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Republic of Debtors: Bankruptcy in the Age of American Independence
Publisher: Harvard University Press
From the wealthy merchant to the backwoods farmer, Mann tells the personal stories of men and women struggling to repay their debts and stay ahead of their creditors. He opens a window onto a society undergoing such fundamental changes as the growth of a commercial economy, the emergence of a consumer marketplace, and a revolution for independence. In addressing debt Americans debated complicated questions of commerce and agriculture, nationalism and federalism, dependence and independence, slavery and freedom. And when numerous prominent men--including the richest man in America and a justice of the Supreme Court--found themselves imprisoned for debt or forced to become fugitives from creditors, their fate altered the political dimensions of debtor relief, leading to the highly controversial Bankruptcy Act of 1800.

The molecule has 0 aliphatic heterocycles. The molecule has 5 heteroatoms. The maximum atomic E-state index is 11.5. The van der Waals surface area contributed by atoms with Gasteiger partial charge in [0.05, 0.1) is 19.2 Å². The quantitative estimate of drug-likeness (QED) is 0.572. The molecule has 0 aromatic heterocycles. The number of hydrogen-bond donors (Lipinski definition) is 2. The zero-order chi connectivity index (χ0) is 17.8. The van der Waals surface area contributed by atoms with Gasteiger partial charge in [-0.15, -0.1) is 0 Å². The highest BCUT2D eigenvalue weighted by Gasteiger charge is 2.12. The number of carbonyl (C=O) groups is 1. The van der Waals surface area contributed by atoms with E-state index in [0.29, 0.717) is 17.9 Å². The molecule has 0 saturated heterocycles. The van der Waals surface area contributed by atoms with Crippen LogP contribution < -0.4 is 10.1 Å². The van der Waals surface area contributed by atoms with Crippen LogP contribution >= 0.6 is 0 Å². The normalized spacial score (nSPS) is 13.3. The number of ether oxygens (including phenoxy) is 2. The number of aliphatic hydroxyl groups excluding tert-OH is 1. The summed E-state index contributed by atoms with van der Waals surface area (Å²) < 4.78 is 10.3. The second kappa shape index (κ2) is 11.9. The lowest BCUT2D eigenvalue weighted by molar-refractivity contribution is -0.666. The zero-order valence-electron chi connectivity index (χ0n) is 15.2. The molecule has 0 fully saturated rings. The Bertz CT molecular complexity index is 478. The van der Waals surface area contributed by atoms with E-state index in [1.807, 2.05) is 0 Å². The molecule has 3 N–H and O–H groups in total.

Whether a society forgives its debtors is not just a question of law or economics; it goes to the heart of what a society values. In chronicling attitudes toward debt and bankruptcy in early America, Mann explores the very character of American society.